Data Protection and Privacy: (In)visibilities and Infrastructures

Volume 36 of the series Law, Governance and Technology Series pp 107-137


Minimum Harm by Design: Reworking Privacy by Design to Mitigate the Risks of Surveillance

  • Elisa OrrùAffiliated withCentre for Security and Society, Albert-Ludwigss-Universität Freiburg Email author 

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Particular applications of Privacy by Design (PbD) have proven to be valuable tools to protect privacy in many technological applications. However, PbD is not as promising when applied to technologies used for surveillance. After specifying how surveillance and privacy are understood in this paper, I will highlight the shortcomings of PbD when applied to surveillance, using a web-scanning system for counter-terrorism purposes as an example. I then suggest reworking PbD into a different approach: the Minimum Harm by Design (MHbD) model. MHbD differs from PbD principally in that it acknowledges that the potential harms of surveillance bear not only upon privacy but also values that define the very constitution of a society and its political character. MHbD aims to identify and systematise the different categories of such harms and links them to current theories on surveillance on the one hand and on possible design measures on the other.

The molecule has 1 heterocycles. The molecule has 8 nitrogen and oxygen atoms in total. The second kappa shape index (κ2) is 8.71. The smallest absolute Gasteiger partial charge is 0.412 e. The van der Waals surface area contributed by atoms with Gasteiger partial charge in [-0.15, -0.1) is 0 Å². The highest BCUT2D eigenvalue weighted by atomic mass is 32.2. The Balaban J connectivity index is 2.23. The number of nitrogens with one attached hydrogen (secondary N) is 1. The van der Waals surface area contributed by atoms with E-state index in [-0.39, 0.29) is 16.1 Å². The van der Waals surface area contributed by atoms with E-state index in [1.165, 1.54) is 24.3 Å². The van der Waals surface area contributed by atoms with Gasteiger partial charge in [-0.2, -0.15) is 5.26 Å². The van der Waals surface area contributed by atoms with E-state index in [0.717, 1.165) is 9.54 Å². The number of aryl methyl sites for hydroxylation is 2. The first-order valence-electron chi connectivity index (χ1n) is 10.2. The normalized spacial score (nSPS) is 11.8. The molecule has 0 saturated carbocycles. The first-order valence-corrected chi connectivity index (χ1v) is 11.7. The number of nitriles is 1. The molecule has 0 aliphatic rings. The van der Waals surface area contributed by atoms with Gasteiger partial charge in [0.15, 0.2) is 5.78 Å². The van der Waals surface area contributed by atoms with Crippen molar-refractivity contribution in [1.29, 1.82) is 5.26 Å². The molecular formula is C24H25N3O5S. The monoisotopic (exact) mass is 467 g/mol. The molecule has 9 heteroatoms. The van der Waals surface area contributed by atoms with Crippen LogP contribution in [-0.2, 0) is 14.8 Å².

Chilling effect Contextual integrity Data mining Discrimination Minimum harm by design Privacy Privacy by design Social sorting Surveillance